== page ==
A/N: A couple of things. First, since this series will have a 'Narrator' I'm not gonna be posting A/N's after this first introductory one. Long story short, this is a sort of anthology series combined with some partial syot elements. More info on the series and subbing is on my profile, along with a blog you're free to check out before reading if you like putting a face to characters. Without further ado, here's the story:

Year ?
After The Fall

The Hunger Games. Gladiatorial combat. Tradition. Panem's hottest reality show. A spectacle, a punishment, a mirror, a blight. Twenty-three deaths, sometimes more or less, sometimes children or adults, Capitolites or rebels or criminals but most often teenagers from the districts, guilty of nothing so severe as to earn their fate. Yet twenty-three is a small number when speaking in terms of nations. For every teen that bled to death in an arena, hundreds, thousands more children went to sleep hungry and never awoke. Even stacked up over the centuries, the numbers never became so large as to be all that notable. So what is it that makes The Hunger Games the central crime, the cardinal sin of a nation beholden to so many travesties, genocides, and butcheries?

It was the volume, the loudness. We all know of the hardship and horror that exists in every day, yet we allow ourselves to bury our heads in the sand and not view the suffering that permeates the world. The Hunger Games forces us out of the sand and shouts at us from the rooftops: this is your world. This is your reality. Watch this happen. Watch us do this, and so dress this horror up that we begin to trick ourselves, and perhaps even you too, that this is what the name so boldly suggests: a game.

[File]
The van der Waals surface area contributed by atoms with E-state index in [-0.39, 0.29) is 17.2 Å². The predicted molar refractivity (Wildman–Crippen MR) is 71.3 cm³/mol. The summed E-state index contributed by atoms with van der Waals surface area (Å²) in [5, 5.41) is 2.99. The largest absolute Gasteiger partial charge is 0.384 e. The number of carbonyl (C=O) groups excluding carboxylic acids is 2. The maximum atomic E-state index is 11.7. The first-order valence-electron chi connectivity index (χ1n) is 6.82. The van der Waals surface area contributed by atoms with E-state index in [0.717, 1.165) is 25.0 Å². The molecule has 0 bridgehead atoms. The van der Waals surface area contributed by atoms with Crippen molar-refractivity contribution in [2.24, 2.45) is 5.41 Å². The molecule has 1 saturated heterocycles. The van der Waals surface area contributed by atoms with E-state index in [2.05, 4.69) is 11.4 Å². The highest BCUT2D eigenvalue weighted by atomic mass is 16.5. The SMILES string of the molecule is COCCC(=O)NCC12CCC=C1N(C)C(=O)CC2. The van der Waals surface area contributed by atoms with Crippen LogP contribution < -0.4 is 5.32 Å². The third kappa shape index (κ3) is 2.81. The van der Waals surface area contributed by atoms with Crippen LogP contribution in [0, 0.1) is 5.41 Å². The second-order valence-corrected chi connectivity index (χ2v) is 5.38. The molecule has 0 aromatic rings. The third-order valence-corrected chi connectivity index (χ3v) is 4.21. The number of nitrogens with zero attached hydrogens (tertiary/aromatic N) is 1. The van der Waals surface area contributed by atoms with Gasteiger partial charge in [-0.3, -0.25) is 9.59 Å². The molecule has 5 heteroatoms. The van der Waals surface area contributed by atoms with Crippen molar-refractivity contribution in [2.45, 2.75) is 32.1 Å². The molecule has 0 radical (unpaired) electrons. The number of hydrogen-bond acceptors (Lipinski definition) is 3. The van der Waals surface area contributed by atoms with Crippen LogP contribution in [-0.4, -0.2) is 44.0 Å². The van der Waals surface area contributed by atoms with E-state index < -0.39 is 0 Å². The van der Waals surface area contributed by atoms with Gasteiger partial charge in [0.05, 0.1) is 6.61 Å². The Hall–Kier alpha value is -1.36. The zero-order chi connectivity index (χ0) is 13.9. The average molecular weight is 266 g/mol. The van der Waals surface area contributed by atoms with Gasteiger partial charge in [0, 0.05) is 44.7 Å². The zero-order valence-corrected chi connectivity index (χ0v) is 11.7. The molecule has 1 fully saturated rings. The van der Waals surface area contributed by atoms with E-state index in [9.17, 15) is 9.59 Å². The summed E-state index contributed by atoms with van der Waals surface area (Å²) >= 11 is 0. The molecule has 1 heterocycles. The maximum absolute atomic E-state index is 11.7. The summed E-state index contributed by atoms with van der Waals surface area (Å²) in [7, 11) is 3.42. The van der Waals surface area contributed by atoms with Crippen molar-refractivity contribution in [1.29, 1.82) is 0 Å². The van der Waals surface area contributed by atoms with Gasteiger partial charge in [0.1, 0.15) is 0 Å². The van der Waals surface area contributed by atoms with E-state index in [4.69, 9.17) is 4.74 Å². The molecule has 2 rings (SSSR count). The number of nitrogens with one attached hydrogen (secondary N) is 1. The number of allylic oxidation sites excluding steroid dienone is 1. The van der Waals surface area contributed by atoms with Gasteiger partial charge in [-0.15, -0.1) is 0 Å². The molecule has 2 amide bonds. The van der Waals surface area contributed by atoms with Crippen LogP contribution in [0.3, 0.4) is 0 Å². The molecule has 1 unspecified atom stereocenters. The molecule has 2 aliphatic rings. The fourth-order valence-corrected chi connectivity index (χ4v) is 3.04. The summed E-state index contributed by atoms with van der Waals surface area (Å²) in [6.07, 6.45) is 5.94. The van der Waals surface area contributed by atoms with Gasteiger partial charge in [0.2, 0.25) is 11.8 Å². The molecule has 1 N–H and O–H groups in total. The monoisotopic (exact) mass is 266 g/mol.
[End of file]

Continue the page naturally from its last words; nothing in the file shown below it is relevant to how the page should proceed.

But no amount of makeup can hide the monster that lurks beneath. Dive beyond the parades, the interviews, the parties and gambling and sponsorship and victor talents, and throughout every era of the games, from colosseum to odyssey, The Hunger Games become so very simple. It does not need a history book or essay or paragraph or even a string of adjectives to describe.

It is blood.

The Hunger Games were our offering when the circuses no longer satisfied our desires, and we became a nation of Panem et Sanguine.

Year 100:
The Dream.

"We have to get bigger."

"Is this not big enough?" Leda chuckled. The glass skyway looked over the heart of the Capitol, the central plaza alive with color and high-rising skyscrapers. The city was all glamour and glitz, excess and ecstasy. But Taliyah Aurelius didn't see strength in the size and the beauty, she saw fragility. How hard would one need to blow to knock one of those towering buildings over? Her city was an array of dominos, made of papier-mâché.

Dorian Flavius was of a different mind. "Our tallest buildings don't touch the heavens yet, so I'd agree with Taliyah."